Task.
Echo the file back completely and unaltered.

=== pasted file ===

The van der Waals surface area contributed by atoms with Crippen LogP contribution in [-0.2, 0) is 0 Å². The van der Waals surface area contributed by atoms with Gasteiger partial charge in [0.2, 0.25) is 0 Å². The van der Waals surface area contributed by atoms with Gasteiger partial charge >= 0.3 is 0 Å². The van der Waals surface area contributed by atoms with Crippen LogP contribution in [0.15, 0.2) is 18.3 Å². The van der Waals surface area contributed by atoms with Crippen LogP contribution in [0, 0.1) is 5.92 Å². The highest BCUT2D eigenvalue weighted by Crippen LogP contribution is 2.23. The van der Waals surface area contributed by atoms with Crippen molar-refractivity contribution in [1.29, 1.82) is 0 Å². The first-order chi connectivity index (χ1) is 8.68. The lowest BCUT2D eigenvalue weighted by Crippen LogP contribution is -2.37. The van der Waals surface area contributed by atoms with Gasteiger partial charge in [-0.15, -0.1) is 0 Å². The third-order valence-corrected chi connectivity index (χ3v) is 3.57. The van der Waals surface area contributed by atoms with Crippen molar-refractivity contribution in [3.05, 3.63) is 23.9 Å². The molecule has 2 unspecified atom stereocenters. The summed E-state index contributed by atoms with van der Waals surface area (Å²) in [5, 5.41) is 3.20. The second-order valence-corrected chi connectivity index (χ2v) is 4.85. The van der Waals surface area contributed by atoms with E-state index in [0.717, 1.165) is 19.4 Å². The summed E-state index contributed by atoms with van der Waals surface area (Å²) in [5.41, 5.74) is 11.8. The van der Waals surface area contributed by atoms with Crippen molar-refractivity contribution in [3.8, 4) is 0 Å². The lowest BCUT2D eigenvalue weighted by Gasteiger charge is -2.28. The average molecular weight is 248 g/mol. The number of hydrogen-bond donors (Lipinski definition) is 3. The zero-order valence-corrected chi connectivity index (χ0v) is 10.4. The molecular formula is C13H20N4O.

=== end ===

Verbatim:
The van der Waals surface area contributed by atoms with Crippen LogP contribution in [-0.2, 0) is 0 Å². The van der Waals surface area contributed by atoms with Gasteiger partial charge in [0.2, 0.25) is 0 Å². The van der Waals surface area contributed by atoms with Gasteiger partial charge >= 0.3 is 0 Å². The van der Waals surface area contributed by atoms with Crippen LogP contribution in [0.15, 0.2) is 18.3 Å². The van der Waals surface area contributed by atoms with Crippen LogP contribution in [0, 0.1) is 5.92 Å². The highest BCUT2D eigenvalue weighted by Crippen LogP contribution is 2.23. The van der Waals surface area contributed by atoms with Crippen molar-refractivity contribution in [1.29, 1.82) is 0 Å². The first-order chi connectivity index (χ1) is 8.68. The lowest BCUT2D eigenvalue weighted by Crippen LogP contribution is -2.37. The van der Waals surface area contributed by atoms with Gasteiger partial charge in [-0.15, -0.1) is 0 Å². The third-order valence-corrected chi connectivity index (χ3v) is 3.57. The van der Waals surface area contributed by atoms with Crippen molar-refractivity contribution in [3.05, 3.63) is 23.9 Å². The molecule has 2 unspecified atom stereocenters. The summed E-state index contributed by atoms with van der Waals surface area (Å²) in [5, 5.41) is 3.20. The second-order valence-corrected chi connectivity index (χ2v) is 4.85. The van der Waals surface area contributed by atoms with E-state index in [0.717, 1.165) is 19.4 Å². The summed E-state index contributed by atoms with van der Waals surface area (Å²) in [5.41, 5.74) is 11.8. The van der Waals surface area contributed by atoms with Crippen molar-refractivity contribution in [3.8, 4) is 0 Å². The lowest BCUT2D eigenvalue weighted by Gasteiger charge is -2.28. The average molecular weight is 248 g/mol. The number of hydrogen-bond donors (Lipinski definition) is 3. The zero-order valence-corrected chi connectivity index (χ0v) is 10.4. The molecular formula is C13H20N4O.